Billions likely to suffer water shortages from melting glaciers | WWF

Billions likely to suffer water shortages from melting glaciers

Posted on 27 November 2003    
Glaciers around the world are melting. Los Glaciares National Park, Patagonia, Argentina.
© WWF / Michel Gunther
Milan, Italy – Unless governments take urgent action to prevent global warming, billions of people worldwide may face severe water shortages as a result of the alarming melting rate of glaciers, warned WWF today ahead of the 9th Conference of the Parties (COP9) to the United Nations Framework Convention for Climate Change (UNFCCC). A new WWF paper on climate change and global glacier decline shows that increasing global average temperatures in the coming century will cause continued widespread melting of glaciers, which contain 70 per cent of the world's freshwater reserves. An overall rise of temperature of 4 degrees Celsius before the end of the century would eliminate almost all of them. The melting of glaciers will lead to water shortages for billions of people, as well as sea level rises threatening and destroying coastal communities and habitats worldwide. According to the conservation organization, the regions most at risk from melting glaciers due to climate change are: • Ecuador, Peru, and Bolivia, where glaciers supply water all year round, and are often the sole source of water for major cities during dry seasons • the Himalayas, where the danger of catastrophic flooding is severe and glacier-fed rivers supply water to one third of the world's population • small island nations such as Tuvalu, where sea level rise is submerging lowlands and saltwater is invading vital drinking water supplies. "These glaciers are extremely important because they respond rapidly to climate change and their loss directly affects human populations and ecosystems," said Jennifer Morgan, Director of WWF’s Climate Change Programme. "WWF expects developed country ministers at the upcoming COP9 meeting to clearly demonstrate what their countries are doing now to combat climate change and commit to deep reductions in the future to prevent such catastrophes." WWF is urging the governments of more than 180 countries attending the UNFCCC COP9 from 1–12 December 2003 in Milan to speed up in taking action to combat climate change. WWF also calls on all countries to ensure that Russia ratifies the Kyoto Protocol as soon as possible. In the negotiations, WWF is placing top priority on the conclusion of strong rules for sinks — forests and land-use activities that absorb carbon from the atmosphere — in the Clean Development Mechanism at COP9. In addition, WWF is encouraging ministers from industrialized countries to describe how their governments are implementing measures to meet Kyoto targets and commit to deeper emission cuts in the near future. "Glacial meltdown is a clear signal that we must act now to fight global warming and stop the melting,” said Jennifer Morgan. "COP9 must make it clear to the world that a multi-lateral approach to climate change is the only way forward, that Kyoto will soon enter into force and that international cooperation is well on track to tackle climate change." For further information: Martin Hiller Communications Manager, WWF Climate Change Programme Tel.: + 41 79 3472256 E-mail: MHiller@wwfint.org Mitzi Borromeo Press Officer, WWF International Tel.: +41 79 4773553 E-mail: MBorromeo@wwfint.org Sara Bragonzi Press officer, WWF-Italy, Tel.: +39 329 8315718 E-mail: s.bragonzi@wwf.it NOTE: • The Clean Development Mechanism (CDM) is a tool to finance projects that reduce CO2 emissions in developing countries.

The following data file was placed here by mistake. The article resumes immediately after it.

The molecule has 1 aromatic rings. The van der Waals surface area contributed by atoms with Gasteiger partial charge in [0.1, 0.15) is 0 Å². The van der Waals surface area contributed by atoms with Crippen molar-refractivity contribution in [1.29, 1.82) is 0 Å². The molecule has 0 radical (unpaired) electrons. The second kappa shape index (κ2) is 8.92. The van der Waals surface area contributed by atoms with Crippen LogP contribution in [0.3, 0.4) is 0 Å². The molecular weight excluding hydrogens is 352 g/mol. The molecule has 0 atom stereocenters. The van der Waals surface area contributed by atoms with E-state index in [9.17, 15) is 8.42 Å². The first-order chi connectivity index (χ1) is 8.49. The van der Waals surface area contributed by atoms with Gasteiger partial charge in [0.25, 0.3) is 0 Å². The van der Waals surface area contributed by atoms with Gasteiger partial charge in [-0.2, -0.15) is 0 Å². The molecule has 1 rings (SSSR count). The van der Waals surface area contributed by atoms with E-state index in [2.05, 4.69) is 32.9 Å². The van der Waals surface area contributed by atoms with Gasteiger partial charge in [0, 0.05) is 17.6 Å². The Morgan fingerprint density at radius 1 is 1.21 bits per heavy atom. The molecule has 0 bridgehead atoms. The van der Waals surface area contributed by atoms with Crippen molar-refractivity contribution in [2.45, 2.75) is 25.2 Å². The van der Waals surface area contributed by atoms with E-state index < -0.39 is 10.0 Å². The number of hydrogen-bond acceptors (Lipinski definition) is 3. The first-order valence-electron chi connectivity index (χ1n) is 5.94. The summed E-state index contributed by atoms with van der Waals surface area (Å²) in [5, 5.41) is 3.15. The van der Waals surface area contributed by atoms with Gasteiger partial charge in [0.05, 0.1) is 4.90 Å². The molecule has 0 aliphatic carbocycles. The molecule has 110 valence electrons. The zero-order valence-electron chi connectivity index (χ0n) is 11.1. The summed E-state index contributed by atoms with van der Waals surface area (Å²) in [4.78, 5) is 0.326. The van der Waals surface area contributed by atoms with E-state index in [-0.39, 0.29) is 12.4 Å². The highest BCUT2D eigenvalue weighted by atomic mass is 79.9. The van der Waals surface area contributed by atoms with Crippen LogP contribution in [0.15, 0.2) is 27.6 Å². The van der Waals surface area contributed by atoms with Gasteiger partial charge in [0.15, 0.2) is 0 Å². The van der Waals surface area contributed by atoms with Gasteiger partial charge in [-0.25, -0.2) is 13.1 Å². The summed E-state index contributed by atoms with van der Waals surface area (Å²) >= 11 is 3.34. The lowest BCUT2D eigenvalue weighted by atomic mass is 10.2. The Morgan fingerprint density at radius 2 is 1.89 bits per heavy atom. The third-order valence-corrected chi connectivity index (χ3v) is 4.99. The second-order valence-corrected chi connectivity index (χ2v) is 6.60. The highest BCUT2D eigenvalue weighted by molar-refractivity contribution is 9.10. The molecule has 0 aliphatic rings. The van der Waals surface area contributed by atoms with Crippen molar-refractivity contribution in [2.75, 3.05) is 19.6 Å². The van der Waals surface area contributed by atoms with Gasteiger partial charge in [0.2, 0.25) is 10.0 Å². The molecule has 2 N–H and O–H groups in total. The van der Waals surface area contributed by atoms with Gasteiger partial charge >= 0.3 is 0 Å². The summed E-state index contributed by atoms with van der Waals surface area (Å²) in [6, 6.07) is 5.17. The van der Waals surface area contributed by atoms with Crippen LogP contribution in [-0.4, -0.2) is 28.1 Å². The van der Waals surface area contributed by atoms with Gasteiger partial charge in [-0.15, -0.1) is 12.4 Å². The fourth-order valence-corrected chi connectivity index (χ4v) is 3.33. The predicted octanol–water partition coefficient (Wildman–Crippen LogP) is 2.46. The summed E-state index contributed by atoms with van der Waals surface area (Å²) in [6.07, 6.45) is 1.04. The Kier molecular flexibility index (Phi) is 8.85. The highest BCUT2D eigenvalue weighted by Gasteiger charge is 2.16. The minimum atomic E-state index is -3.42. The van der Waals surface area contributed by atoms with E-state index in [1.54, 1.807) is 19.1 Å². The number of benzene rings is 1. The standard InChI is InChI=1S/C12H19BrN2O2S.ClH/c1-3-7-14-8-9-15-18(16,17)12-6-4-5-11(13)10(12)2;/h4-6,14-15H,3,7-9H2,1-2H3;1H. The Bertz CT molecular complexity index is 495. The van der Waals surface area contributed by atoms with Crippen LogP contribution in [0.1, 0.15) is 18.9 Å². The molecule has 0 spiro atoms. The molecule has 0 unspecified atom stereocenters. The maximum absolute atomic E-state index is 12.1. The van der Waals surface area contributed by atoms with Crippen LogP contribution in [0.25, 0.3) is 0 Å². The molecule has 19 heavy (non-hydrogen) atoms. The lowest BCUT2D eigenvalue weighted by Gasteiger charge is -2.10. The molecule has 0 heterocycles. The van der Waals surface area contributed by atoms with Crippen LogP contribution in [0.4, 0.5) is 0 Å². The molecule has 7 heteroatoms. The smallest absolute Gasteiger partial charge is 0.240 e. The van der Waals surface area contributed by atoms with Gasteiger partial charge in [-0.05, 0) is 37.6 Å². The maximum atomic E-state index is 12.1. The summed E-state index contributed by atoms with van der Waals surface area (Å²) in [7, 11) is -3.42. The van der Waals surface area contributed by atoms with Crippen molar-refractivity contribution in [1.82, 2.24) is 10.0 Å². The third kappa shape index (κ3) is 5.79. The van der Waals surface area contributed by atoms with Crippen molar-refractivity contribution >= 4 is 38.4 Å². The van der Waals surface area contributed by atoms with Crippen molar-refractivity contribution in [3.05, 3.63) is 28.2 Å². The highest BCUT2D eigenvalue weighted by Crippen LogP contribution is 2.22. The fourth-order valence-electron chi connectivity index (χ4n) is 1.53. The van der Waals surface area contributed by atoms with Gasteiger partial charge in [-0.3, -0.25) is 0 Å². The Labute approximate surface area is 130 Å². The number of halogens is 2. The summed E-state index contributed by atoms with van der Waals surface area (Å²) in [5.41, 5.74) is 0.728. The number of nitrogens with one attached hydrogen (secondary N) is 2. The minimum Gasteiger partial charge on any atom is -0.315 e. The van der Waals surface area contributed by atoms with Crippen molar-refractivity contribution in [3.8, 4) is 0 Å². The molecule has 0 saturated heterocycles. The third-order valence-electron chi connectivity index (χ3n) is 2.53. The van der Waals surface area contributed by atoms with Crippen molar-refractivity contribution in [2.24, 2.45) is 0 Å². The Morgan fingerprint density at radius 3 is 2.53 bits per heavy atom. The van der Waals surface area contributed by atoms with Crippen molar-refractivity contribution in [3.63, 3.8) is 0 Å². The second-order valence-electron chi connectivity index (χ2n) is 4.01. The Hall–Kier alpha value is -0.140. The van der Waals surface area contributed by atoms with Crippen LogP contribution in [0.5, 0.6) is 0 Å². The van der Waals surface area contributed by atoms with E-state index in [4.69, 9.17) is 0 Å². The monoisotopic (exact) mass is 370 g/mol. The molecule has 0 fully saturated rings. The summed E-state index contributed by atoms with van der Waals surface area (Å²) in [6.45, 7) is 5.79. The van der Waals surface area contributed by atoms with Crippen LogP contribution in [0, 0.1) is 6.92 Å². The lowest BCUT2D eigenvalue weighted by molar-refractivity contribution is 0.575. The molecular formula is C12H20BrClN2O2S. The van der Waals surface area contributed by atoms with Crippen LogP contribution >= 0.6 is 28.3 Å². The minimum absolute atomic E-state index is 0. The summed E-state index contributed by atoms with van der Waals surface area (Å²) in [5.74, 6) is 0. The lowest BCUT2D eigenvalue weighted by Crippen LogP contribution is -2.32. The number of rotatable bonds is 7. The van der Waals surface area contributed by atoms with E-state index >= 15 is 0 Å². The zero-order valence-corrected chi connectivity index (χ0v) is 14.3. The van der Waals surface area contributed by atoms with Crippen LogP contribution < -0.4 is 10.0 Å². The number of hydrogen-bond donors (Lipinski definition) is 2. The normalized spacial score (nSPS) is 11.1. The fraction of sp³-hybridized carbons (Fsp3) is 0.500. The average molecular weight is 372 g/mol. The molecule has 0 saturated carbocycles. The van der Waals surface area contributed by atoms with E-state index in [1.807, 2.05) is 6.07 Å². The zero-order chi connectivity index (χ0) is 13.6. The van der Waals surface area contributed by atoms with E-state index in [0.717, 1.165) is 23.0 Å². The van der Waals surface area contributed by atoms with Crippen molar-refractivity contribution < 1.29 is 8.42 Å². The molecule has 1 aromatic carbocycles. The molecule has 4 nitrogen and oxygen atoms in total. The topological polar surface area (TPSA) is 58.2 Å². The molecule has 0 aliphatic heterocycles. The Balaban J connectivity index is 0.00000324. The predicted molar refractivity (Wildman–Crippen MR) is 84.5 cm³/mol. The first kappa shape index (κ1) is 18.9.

Glaciers around the world are melting. Los Glaciares National Park, Patagonia, Argentina.
© WWF / Michel Gunther Enlarge

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